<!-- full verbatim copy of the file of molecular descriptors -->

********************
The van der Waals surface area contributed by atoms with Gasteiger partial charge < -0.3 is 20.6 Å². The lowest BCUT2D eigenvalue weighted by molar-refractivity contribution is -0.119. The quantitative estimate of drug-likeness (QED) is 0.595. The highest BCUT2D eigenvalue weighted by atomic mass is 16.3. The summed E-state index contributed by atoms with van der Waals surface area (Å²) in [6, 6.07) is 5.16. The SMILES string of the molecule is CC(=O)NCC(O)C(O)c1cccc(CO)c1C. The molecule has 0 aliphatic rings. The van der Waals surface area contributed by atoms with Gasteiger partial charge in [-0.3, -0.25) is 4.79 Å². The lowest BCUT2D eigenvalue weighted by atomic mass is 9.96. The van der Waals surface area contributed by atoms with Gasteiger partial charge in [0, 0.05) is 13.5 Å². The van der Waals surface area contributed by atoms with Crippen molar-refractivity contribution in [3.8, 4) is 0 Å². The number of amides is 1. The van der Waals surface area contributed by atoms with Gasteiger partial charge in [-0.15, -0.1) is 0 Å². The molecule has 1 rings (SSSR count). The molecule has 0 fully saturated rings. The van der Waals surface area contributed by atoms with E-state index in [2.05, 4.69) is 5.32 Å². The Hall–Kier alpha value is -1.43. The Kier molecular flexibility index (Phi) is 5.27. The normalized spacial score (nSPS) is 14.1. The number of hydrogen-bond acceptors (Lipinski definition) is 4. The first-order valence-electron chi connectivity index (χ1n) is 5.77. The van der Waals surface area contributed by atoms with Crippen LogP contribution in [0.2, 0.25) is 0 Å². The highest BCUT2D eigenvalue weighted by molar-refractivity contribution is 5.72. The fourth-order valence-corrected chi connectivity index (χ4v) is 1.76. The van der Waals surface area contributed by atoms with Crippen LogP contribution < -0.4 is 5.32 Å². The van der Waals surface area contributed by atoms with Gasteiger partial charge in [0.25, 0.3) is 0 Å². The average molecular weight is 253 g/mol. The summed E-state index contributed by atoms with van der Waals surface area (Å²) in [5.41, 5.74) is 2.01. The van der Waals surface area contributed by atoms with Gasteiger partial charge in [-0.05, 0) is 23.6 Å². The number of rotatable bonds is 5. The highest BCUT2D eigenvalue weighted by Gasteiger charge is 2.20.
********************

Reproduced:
The van der Waals surface area contributed by atoms with Gasteiger partial charge < -0.3 is 20.6 Å². The lowest BCUT2D eigenvalue weighted by molar-refractivity contribution is -0.119. The quantitative estimate of drug-likeness (QED) is 0.595. The highest BCUT2D eigenvalue weighted by atomic mass is 16.3. The summed E-state index contributed by atoms with van der Waals surface area (Å²) in [6, 6.07) is 5.16. The SMILES string of the molecule is CC(=O)NCC(O)C(O)c1cccc(CO)c1C. The molecule has 0 aliphatic rings. The van der Waals surface area contributed by atoms with Gasteiger partial charge in [-0.3, -0.25) is 4.79 Å². The lowest BCUT2D eigenvalue weighted by atomic mass is 9.96. The van der Waals surface area contributed by atoms with Gasteiger partial charge in [0, 0.05) is 13.5 Å². The van der Waals surface area contributed by atoms with Crippen molar-refractivity contribution in [3.8, 4) is 0 Å². The number of amides is 1. The van der Waals surface area contributed by atoms with Gasteiger partial charge in [-0.15, -0.1) is 0 Å². The molecule has 1 rings (SSSR count). The molecule has 0 fully saturated rings. The van der Waals surface area contributed by atoms with E-state index in [2.05, 4.69) is 5.32 Å². The Hall–Kier alpha value is -1.43. The Kier molecular flexibility index (Phi) is 5.27. The normalized spacial score (nSPS) is 14.1. The number of hydrogen-bond acceptors (Lipinski definition) is 4. The first-order valence-electron chi connectivity index (χ1n) is 5.77. The van der Waals surface area contributed by atoms with Crippen LogP contribution in [0.2, 0.25) is 0 Å². The highest BCUT2D eigenvalue weighted by molar-refractivity contribution is 5.72. The fourth-order valence-corrected chi connectivity index (χ4v) is 1.76. The van der Waals surface area contributed by atoms with Crippen LogP contribution < -0.4 is 5.32 Å². The van der Waals surface area contributed by atoms with Gasteiger partial charge in [0.25, 0.3) is 0 Å². The average molecular weight is 253 g/mol. The summed E-state index contributed by atoms with van der Waals surface area (Å²) in [5.41, 5.74) is 2.01. The van der Waals surface area contributed by atoms with Gasteiger partial charge in [-0.05, 0) is 23.6 Å². The number of rotatable bonds is 5. The highest BCUT2D eigenvalue weighted by Gasteiger charge is 2.20.